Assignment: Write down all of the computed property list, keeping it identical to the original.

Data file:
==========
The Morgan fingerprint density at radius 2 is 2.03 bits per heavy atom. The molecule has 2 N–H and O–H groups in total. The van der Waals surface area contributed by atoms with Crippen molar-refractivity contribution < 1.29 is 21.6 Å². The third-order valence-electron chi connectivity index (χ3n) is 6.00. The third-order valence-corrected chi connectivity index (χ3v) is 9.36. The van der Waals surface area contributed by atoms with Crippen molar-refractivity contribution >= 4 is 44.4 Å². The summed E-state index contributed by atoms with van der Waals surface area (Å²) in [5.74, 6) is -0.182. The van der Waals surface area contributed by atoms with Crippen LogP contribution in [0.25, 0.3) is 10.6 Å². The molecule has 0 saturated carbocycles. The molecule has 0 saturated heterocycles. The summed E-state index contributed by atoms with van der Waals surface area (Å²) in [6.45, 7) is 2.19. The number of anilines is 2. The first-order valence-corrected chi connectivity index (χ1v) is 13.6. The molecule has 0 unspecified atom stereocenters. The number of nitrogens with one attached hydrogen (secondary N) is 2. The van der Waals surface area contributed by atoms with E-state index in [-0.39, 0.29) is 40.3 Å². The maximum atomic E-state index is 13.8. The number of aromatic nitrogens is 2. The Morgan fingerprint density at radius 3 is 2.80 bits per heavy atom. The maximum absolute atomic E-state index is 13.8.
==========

The Morgan fingerprint density at radius 2 is 2.03 bits per heavy atom. The molecule has 2 N–H and O–H groups in total. The van der Waals surface area contributed by atoms with Crippen molar-refractivity contribution < 1.29 is 21.6 Å². The third-order valence-electron chi connectivity index (χ3n) is 6.00. The third-order valence-corrected chi connectivity index (χ3v) is 9.36. The van der Waals surface area contributed by atoms with Crippen molar-refractivity contribution >= 4 is 44.4 Å². The summed E-state index contributed by atoms with van der Waals surface area (Å²) in [5.74, 6) is -0.182. The van der Waals surface area contributed by atoms with Crippen LogP contribution in [0.25, 0.3) is 10.6 Å². The molecule has 0 saturated carbocycles. The molecule has 0 saturated heterocycles. The summed E-state index contributed by atoms with van der Waals surface area (Å²) in [6.45, 7) is 2.19. The number of anilines is 2. The first-order valence-corrected chi connectivity index (χ1v) is 13.6. The molecule has 0 unspecified atom stereocenters. The number of nitrogens with one attached hydrogen (secondary N) is 2. The van der Waals surface area contributed by atoms with E-state index in [-0.39, 0.29) is 40.3 Å². The maximum atomic E-state index is 13.8. The number of aromatic nitrogens is 2. The Morgan fingerprint density at radius 3 is 2.80 bits per heavy atom. The maximum absolute atomic E-state index is 13.8.